|Origin||Serra della Giumenta (Southern Apennines)|
|Source elevation||1,380 m|
|Mouth elevation||0 m|
|Basin area||1,292 km²|
The Sinni (Latin: Siris or Sinis; Greek: Σῖρις or Σίνις) is a 94 km long river in southern Italy. It flows through the region of Basilicata and into the Ionian Sea near Policoro; in antiquity, the city of Siris lay at its mouth.
Near the town of Senise, a dam on the river was built in 1970-1982, tha largest in Europe built with earth. In correspondence of it, it forms the Lake Monte Cotugno, one of the largest artificial basins in Italy.
The river Siris is mentioned by Lycophron (Alex. 982), as well as by Archilochus (ap. Athen. xii. p. 523); but the former author calls it Σίνις, and its modern name of Sinno would seem to be derived from an ancient period; for we find mention in the Tabula Peutingeriana of a station 4 miles from Heracleia, the name of which is written Semnum, probably a corruption for Ad Simnum or Sinnum. The Siris and Aciris (modern Agri) are mentioned in conjunction by Pliny as well as by Strabo, and are two of the most considerable streams in Lucania. (Plin. iii. 11. s. 15; Strab. vi. p. 264.) The name of the former river is noticed also in connection with the first great battle between Pyrrhus and the Romans, 280 BCE, which was fought upon its banks (Plut. Pyrrh. 16). It has been confounded by Florus and Orosius with the Liri in Campania. (Flor. i. 18. § 7; Oros. iv. 1.)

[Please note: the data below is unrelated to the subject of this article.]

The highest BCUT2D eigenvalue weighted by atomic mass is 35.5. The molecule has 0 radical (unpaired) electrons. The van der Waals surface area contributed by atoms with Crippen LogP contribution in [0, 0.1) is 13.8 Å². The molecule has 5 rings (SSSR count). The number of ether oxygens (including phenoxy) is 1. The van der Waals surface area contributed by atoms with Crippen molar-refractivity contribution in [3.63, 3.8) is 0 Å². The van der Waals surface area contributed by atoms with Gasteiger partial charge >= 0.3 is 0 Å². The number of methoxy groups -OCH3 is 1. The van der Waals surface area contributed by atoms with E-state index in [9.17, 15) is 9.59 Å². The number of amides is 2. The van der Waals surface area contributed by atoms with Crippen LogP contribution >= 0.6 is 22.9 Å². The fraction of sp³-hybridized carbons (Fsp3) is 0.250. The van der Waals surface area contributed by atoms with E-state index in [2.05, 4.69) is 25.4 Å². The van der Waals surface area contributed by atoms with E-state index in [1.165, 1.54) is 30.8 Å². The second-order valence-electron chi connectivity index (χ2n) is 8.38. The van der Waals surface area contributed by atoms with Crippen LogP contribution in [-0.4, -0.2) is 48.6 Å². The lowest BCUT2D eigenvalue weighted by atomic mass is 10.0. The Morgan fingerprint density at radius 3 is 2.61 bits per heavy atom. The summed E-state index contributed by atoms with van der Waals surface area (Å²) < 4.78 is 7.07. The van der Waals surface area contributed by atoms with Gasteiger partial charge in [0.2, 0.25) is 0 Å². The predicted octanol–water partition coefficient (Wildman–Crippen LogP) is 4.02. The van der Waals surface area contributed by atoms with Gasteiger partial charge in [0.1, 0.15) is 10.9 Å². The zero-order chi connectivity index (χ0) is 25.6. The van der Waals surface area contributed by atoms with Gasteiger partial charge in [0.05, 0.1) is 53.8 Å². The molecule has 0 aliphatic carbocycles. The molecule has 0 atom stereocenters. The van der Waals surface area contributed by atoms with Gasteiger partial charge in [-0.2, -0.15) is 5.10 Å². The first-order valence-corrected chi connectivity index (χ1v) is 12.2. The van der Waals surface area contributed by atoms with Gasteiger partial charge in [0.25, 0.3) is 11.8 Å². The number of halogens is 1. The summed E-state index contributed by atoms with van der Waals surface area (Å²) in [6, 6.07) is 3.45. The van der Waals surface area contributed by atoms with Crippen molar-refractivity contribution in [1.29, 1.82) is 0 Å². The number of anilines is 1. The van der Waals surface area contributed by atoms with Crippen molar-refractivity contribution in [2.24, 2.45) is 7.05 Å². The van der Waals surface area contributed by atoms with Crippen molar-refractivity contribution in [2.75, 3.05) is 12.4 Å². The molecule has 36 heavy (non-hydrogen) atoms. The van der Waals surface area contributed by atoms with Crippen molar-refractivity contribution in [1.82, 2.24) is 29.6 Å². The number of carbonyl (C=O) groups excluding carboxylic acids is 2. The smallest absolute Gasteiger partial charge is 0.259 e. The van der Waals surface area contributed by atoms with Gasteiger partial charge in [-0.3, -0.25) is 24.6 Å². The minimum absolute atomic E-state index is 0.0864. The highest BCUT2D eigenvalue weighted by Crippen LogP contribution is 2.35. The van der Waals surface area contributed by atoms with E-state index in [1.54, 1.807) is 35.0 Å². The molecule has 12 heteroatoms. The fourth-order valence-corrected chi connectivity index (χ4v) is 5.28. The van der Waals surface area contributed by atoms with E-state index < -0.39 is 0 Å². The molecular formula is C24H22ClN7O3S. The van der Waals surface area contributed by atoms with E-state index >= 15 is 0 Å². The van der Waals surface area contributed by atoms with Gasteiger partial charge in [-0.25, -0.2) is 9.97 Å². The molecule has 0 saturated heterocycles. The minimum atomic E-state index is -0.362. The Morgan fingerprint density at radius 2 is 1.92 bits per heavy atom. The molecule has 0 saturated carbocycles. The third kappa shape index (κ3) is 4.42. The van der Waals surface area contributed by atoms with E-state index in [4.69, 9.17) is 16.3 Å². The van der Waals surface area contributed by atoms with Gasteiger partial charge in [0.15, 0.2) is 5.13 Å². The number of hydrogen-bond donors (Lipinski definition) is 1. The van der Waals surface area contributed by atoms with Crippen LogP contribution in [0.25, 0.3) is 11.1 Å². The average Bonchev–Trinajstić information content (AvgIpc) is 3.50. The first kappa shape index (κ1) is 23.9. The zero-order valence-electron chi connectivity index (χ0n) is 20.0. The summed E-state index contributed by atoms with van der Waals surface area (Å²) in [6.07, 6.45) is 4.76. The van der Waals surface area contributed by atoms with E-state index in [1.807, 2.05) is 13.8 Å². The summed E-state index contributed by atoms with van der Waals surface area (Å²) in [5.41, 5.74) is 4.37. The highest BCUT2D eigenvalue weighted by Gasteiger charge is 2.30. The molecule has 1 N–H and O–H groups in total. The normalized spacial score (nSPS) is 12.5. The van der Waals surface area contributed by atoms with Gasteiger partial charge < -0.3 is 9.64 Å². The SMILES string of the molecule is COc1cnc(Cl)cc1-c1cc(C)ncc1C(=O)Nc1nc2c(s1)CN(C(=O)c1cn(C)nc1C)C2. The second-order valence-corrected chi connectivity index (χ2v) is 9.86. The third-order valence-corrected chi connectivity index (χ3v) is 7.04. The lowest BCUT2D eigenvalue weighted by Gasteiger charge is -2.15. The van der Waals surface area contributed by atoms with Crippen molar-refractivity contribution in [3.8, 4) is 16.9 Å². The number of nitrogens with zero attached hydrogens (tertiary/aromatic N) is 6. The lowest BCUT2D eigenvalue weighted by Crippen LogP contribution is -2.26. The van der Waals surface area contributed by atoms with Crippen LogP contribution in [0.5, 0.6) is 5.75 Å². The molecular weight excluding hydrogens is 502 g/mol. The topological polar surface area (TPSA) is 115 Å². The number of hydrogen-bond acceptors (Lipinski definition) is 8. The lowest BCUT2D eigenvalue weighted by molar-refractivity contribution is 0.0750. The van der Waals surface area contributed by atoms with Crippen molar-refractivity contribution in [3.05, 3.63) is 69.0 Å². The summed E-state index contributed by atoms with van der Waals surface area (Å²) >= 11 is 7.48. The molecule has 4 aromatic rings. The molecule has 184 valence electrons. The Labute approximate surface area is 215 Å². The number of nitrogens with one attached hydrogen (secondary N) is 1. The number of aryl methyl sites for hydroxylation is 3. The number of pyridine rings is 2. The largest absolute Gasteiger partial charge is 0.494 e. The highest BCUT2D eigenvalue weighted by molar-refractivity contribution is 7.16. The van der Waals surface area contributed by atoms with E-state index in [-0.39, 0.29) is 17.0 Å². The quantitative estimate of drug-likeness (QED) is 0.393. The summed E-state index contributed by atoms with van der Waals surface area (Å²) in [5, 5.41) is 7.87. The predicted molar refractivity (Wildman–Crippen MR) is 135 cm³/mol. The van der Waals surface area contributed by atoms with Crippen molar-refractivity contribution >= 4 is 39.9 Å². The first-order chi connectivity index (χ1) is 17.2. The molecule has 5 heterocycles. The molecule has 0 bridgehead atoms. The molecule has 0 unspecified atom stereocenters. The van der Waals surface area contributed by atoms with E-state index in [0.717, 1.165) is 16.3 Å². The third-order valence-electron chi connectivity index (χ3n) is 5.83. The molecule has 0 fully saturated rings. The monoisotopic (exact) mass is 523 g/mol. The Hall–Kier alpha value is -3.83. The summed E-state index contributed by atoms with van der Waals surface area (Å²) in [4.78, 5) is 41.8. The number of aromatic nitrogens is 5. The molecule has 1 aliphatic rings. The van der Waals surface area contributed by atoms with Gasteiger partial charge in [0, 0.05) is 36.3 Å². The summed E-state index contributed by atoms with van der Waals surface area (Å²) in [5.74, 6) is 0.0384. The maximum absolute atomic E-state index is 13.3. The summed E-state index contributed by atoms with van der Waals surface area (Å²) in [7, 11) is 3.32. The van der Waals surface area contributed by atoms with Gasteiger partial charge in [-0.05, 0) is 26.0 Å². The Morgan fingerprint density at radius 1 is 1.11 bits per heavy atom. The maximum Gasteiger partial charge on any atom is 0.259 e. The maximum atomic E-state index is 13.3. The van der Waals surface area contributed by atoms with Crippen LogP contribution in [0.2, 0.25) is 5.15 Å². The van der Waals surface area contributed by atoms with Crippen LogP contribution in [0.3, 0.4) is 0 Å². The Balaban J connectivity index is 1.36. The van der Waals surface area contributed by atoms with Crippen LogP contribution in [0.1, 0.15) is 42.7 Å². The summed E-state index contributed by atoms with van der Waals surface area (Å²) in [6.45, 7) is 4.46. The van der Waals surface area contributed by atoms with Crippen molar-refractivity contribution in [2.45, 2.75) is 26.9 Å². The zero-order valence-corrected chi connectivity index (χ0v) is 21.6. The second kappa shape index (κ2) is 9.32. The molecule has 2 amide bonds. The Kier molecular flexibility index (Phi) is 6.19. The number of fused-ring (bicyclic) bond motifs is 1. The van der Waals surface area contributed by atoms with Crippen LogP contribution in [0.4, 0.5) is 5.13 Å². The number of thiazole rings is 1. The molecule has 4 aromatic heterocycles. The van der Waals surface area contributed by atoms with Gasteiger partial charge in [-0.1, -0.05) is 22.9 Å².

- This article incorporates text from a publication now in the public domain: Smith, William, ed. (1854–1857). "article name needed". Dictionary of Greek and Roman Geography. London: John Murray.
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